Glenda Elliott enfolded me and I was home ... willing to die no matter what the delusion. Home -- a place I guess others would find in other stories that don't touch and undress me ... God, what a simple matter exuberance and peace is! ... making things endlessly, indubitably safe.

Is there anything better than love?

Of course there is.

There is love.

Thursday, September 17, 2015

surfers, eat your hearts out!

An Australian photographer has captured a rare moment of animal communion with a shot of a seal surfing a humpback whale off the New South Wales coast....Ms Malcolm insisted that the photo was not doctored.
"I'm positive, because I don't know how to use Photoshop. And I do still have it on the camera so I can prove it," she told the newspaper.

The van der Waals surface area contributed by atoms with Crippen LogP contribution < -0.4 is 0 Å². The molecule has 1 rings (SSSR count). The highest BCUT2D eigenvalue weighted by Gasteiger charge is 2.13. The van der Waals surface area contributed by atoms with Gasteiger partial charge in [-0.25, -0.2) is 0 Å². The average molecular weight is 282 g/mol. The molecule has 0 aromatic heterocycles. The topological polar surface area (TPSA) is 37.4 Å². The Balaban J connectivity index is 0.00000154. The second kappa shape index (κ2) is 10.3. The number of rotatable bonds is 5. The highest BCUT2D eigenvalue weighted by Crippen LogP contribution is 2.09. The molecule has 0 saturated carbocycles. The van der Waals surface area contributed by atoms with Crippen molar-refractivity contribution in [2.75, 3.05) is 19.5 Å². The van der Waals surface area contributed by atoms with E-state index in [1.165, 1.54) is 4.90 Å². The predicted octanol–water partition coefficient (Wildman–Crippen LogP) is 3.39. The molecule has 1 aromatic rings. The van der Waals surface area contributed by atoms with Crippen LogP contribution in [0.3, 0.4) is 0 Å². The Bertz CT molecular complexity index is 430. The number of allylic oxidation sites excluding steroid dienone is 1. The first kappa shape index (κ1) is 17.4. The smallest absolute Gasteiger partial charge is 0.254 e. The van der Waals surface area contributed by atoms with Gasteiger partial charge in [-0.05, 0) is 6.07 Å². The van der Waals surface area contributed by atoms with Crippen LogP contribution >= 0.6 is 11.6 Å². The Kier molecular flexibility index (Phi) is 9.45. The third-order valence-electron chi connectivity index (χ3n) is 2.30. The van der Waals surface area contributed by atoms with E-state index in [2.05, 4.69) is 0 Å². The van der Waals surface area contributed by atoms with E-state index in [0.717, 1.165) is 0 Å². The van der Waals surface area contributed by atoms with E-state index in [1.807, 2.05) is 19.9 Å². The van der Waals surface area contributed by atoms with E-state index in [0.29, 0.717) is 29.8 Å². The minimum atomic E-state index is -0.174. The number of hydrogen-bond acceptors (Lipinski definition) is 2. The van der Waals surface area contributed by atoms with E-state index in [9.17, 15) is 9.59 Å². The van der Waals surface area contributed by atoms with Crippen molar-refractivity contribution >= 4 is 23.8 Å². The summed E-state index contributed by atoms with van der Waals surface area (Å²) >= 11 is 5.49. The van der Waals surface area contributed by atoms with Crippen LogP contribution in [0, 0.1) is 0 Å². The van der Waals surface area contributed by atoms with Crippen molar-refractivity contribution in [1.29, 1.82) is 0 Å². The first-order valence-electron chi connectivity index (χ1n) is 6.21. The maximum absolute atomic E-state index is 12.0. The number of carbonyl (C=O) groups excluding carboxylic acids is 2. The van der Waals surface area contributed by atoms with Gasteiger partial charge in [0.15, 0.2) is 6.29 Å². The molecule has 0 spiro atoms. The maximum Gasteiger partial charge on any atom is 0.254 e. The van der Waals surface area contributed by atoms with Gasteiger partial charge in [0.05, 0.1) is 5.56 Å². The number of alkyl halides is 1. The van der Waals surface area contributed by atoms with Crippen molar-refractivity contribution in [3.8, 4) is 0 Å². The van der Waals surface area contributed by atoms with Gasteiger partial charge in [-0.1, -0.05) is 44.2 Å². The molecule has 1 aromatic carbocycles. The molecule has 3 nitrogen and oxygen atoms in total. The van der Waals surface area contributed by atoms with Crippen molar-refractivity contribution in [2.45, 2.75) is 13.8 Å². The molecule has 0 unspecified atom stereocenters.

cloud in a cloudless sky

I'm sure it means something to somebody....

I'm sure it's important....

I'm sure someone can make money and outflank competitors....

I'm sure that not knowing and understanding it leaves me at a distinct disadvantage....

I'm sure it's a sign that age is taking its toll....

But I haven't got a clue as to what "cloud computing" means.

More, there is some element within that doesn't want to know and backs away and is suspicious and wonders what cloud there might be if the electricity went off ... and wonders as well how reliance on whatever it is that "cloud computing" is contributes to the general world of the ignoramus: Yes, you may know what "cloud computing" is, but can you find your own ass with both hands?

There is good reason to wonder in this era if the ignoramus I am prone to assessing isn't actually the guy in the bathroom mirror.

Still, listen to Wikipedia: